16. Now Akbar Ali's case (1912) 16 C.L.J. 182 was followed by Dhrupad Chandra v. Hari Nath (1918) 22 C.W.N. 826. The facts were in dispute but as found they were these: There had been a measurement to which the tenants were parties in 1227 and a chitta of that year recorded them. It was invariably consulted whenever a transfer took place. A rent-roll was prepared from it in 1305 giving the area and annual rent. The area as there recorded gave exact and minute quantities running to karas and krantis. The area at the time of suit was in excess. There was thus proof of actual measurement, and it was held that the burden lay upon the tenant to prove that the rent was a consolidated one for an area within specified boundaries. In saying quite correctly that it was not for the landlord to prove how the excess area came to be held, the Subordinate Judge made a remark that it must be due either to encroachment or to erroneous or fraudulent measurement on the previous occasion. The case seems to have raised no new question of law and no question whatever as to the correct presumption in the absence of any proof of measurement. But Richardson, J., states two ways as open to a landlord, generally speaking, to prove an increase in 'the area for which rent has been previously paid.' The first is the simple case where he proves that the tenant has overstepped original boundaries. The second is by proving that the rent was fixed at a rate per unit of area and that 'in fact and substance the agreement was that the tenant should pay at that rate for all the land of which he was put in possession according to its true area' and by further proving that the existing rent is less than the rent payable under such agreement. This is the reasoning upon which the learned Vakil for the appellants chiefly insists in the present cases. Now a landlord who can prove such a contract is entitled to additional rent by virtue of his contract and without the aid of t any statutory provision. No doubt a landlord anxious to bring jungle and waste lands into cultivation may well make such a contract. It accords well with primitive notions of rent as a share of the produce. There have been times when cultivating tenants were hard to get. Moreover, I do not doubt that many holdings now hemmed in by land-grabbing neighbours were originally taken on some such terms. Still these are the very conditions with reference to which the very old holdings in Gouri Pattra's case (1892) 20 Cal. 579 were considered. When all is said, it can hardly be true throughout Bengal to-day that on the mere proof that a tenant's rent has been calculated at some date in the past upon the supposition that his holding is of a certain size a contract can be inferred that he is liable at any time to re-assessment upon the actual area. This is to read the Act into the contract : not to apply the Act to the contract. How far such a view may take us is I think well illustrated by the Patna case Maharajah Kesho Prasad v. Tribhuan (1917) 2 P.L.J. 276. 'The jamabandi of 1272 if it recites a certain rent for a certain area at a certain rate per bigha is evidence of a contract, and the learned Judge must take that evidence into consideration with the other evidence in the case and determine whether the tenancy was created on a consolidated rental. The landlord may ask the Judge to find on the strength of the jamabandi that the original contract was that the rent would vary with the area. If, upon a consideration of the evidence adduced by the landlord, the Judge declines to believe this and he finds that notwithstanding the jamabandi and the rent receipts the tenant has succeeded in showing that the original jama was a consolidated one, then the landlord cannot' succeed.' And again, 'In my opinion it is not incumbent upon the landlord to prove that there was an actual measurement or that there has been a practice of measurement.' Now whatever may be thought of the decision in Akbar Ali's case (1912) 16 C.L.J. 182 it is clear that nothing was them inferred in the absence of proof of measurement. Measurement was proved in the cases of Lahhi Narain (1911) 15 C.W.N. 921 and of Dhrupad Chandra (1918) 22 C.W.N. 826. Chatterjea, J., in the Full Bench case of Nilmani Kar v. Sati Prosad Garga A.I.R. 1921 Cal. 397 both at the beginning and the end of his judgment seems to me to re-affirm the law of Gouri Pattra's case (1892) 20 Cal. 579. I take it to be the settled rule of this Court that when a letting upon the basis of a measurement is proved the tenant has prima facie to show that, the rent was a consolidated rent for all the land within specific boundaries, but that in the absence of such proof the more production of such dakhilas as those HOW in evidence does not suffice to throw any onus on the tenant. The position then is simply that the landlord has failed to establish the fact of excess area, because he has failed to show with sufficient certainty what the area in fact was for which the rent was originally reserved. There is no reason whatever forbidding a landlord from proving if he can, a contract of the nature indicated in Dhrupad Chandra's case (1918) 22 C.W.N. 826, but entries of area and rate in dakhilas or jamabandis do not suffice to prove this by themselves in the absence of further material throwing light upon the original conditions of a holding whose origin is beyond the reach of direct evidence.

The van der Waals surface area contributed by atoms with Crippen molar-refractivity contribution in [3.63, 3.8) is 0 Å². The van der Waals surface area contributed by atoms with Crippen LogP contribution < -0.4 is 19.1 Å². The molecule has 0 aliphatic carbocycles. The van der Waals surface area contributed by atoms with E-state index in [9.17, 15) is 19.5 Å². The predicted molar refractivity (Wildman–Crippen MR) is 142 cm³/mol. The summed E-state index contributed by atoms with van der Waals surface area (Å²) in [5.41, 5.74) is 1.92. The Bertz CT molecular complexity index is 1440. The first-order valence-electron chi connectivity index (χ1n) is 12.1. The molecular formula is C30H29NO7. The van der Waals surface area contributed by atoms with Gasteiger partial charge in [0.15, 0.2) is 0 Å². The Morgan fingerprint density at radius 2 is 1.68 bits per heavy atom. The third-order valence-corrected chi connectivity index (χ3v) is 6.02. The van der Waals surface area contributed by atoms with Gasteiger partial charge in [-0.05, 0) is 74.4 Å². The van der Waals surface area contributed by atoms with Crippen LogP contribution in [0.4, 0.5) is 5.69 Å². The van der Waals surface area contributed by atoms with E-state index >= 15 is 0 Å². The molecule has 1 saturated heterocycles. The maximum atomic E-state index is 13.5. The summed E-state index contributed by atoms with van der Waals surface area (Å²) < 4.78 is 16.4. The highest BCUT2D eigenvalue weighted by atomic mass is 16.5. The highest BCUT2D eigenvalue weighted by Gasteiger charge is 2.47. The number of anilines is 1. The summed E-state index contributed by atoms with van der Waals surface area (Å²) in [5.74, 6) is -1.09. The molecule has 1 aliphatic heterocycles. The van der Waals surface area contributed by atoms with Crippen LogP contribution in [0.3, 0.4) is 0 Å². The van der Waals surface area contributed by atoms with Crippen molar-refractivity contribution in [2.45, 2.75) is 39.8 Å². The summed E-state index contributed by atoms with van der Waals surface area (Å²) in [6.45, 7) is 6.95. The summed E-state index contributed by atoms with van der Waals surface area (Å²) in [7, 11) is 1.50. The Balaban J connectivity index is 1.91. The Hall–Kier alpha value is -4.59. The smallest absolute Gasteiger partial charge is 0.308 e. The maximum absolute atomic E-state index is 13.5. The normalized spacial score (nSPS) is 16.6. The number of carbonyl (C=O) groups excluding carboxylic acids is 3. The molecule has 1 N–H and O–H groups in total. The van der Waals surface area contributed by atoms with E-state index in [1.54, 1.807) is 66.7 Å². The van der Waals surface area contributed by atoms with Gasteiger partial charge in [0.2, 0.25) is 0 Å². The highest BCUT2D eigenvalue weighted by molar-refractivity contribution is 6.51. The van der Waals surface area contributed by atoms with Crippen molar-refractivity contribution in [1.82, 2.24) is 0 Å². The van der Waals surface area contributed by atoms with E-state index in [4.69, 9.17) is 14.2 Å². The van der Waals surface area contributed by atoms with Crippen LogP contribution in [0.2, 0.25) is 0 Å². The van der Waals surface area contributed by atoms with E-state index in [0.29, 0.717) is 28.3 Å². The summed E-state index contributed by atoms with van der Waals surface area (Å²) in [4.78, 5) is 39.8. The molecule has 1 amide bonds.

17. The remaining question is as to whether the plaintiff is entitled to enhancement of rent. The only case made as to this rests upon the allegations that the tenant Kaulat has converted or improved paddy land into mulberry land, and that Lagnu's mulberry land has been made orchard. The plaintiff appears to have claimed for the higher class of land at the prevailing rate therefor in each case. The learned Subordinate Judge has held it to be inequitable to grant enhancement as all the cost and labour of the improvements had been borne by the tenants. No doubt as an abstract and universal proposition applicable to all cases and in all circumstances there is room here for qualification or for criticism. A tenant may, for example, have been so overpaid for his labour by its result that part of the latter should be attributed after a certain time to the land whereon he laboured. I see no ground for thinking that in these cases the learned Judge was called upon by the evidence before him to deal with any sensible case made by the landlord to that effect. For all that appears, the suggestion of such a theory now is quite in nubibus. It is to be presumed that the Courts below are well aware that enhancement of rent is equitable or inequitable in all the circumstances of each case, and the fact that as in duty bound they indicate the general considerations that weigh with them, in no way warrants the conclusion that their discretion was not properly exercised upon the facts before them.
18. In my judgment these appeals fail and should be dismissed.
19. I agree.